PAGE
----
We only want to do what’s best, focus number one, the best possible product on the court. We won’t do anything that will get in the way of that, and I have to say, up until now, we don’t think in any way we’ve been compromised in that effort. That said, we will have a competition meeting in October, and every aspect of our business and our play is always on the table for discussion.

Q. About that last question: You think about the amount of teams between the NBA and the women’s game, the caliber of athlete who would be the 12th person off the bench, the women’s game, would be a starter in the men’s game.
DONNA ORENDER: I’m sorry, Scott. I didn’t follow your point.

Q. Looking ahead a little bit, in terms of future Collective Bargaining Agreement, is salary structure a bit of a concern? Because it strikes me we’re losing a little bit of the middle class in salaries, and it’s a complicated issue but do you see there being may be some significant difference in salary structure when you approach that negotiation to address that issue?
DONNA ORENDER: That is a long way down the road, right? We’re in year three of a six-­year deal. The league’s position has been, we want to be able to create the best and most opportunities for the players. A lot of that structure comes from what the CBA decides they think serves their players best so, listen, dialogue is always ongoing and we’re happy ­­ again, we’re open and happy to talk through all those issues. I think we’re a good way away from that, Michelle.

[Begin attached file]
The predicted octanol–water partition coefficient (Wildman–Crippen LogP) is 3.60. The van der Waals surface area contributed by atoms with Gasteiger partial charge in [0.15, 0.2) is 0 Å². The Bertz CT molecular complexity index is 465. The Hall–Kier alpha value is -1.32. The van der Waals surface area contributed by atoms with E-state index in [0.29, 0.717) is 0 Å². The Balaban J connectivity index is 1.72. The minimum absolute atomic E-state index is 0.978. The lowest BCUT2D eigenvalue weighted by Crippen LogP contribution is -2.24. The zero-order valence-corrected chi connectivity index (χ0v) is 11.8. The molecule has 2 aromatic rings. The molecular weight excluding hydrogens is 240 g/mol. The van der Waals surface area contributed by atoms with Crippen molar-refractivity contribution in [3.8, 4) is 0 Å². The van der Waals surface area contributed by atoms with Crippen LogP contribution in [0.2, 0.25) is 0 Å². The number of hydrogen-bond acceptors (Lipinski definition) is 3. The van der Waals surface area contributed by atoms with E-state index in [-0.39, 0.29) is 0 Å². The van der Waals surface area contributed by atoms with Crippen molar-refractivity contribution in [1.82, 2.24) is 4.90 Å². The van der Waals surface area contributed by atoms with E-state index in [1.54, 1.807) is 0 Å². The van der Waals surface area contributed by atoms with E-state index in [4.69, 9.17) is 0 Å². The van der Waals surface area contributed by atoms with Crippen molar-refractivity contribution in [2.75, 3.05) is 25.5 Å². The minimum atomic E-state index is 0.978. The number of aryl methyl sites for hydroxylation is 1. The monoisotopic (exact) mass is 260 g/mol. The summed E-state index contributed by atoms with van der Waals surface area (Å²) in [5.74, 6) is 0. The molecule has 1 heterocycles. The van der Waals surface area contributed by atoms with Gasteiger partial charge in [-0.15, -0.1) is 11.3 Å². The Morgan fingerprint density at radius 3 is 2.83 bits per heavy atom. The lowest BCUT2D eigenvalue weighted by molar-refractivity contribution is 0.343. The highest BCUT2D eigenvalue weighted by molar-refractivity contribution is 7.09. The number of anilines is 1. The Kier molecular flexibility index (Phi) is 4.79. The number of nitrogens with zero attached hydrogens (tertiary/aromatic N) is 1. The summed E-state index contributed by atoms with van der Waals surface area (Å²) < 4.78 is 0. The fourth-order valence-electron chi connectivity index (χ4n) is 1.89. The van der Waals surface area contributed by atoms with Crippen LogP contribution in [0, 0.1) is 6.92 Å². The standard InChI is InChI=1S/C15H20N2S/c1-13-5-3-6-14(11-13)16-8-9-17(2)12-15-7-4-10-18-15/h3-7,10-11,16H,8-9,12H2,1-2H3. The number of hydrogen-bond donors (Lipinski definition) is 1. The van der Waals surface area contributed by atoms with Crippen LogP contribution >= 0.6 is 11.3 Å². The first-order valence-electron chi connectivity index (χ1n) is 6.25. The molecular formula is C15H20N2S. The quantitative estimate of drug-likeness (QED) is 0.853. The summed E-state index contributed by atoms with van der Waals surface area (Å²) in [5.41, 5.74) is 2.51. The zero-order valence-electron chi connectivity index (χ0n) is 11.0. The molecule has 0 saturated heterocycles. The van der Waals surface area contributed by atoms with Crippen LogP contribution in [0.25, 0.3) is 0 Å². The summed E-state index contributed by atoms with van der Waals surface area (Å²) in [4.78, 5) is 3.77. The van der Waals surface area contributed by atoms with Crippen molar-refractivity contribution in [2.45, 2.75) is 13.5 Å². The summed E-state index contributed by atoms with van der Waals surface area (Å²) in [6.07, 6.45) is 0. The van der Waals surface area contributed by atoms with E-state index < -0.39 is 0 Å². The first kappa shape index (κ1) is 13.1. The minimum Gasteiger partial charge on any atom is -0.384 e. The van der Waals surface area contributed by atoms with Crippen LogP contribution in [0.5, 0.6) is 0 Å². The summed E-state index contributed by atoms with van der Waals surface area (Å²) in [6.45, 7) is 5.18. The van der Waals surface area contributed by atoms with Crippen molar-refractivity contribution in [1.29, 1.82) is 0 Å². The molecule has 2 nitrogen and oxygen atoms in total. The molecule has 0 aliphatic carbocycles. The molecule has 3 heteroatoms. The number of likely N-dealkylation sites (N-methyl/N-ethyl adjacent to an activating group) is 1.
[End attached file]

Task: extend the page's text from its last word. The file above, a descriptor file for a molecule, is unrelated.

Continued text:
Q. Donna, we talked about expansion of rosters. How about expansion of teams? I’m based in the Bay Area. There are conversations there. What’s happening on that front?
DONNA ORENDER: There is a lot of discussion in the Bay Area. It’s quiet discussion. There are several, I would say, interested ownership groups. I think we’ve made the decision to take it slow and let them kind of find their way and put together their funding and how they would want to do business in their own time frame, at this point in time.

We’ll probably spend time in this coming on/off­season ­­ I often say there is no such thing as an "off­season" here. I don’t want to say "offseason" because there isn’t one, but trying to figure out next steps, and there is no doubt that the Bay Area would be a strong market for the WNBA. There are 2,000 ticket holders sitting there waiting for a team to cheer for. The success of Cal and Stanford, Jennifer Azzi being with the USF is a great advantage, her assistant also played in the WNBA, so I think as you know, the Bay Area would be a strong addition for the WNBA.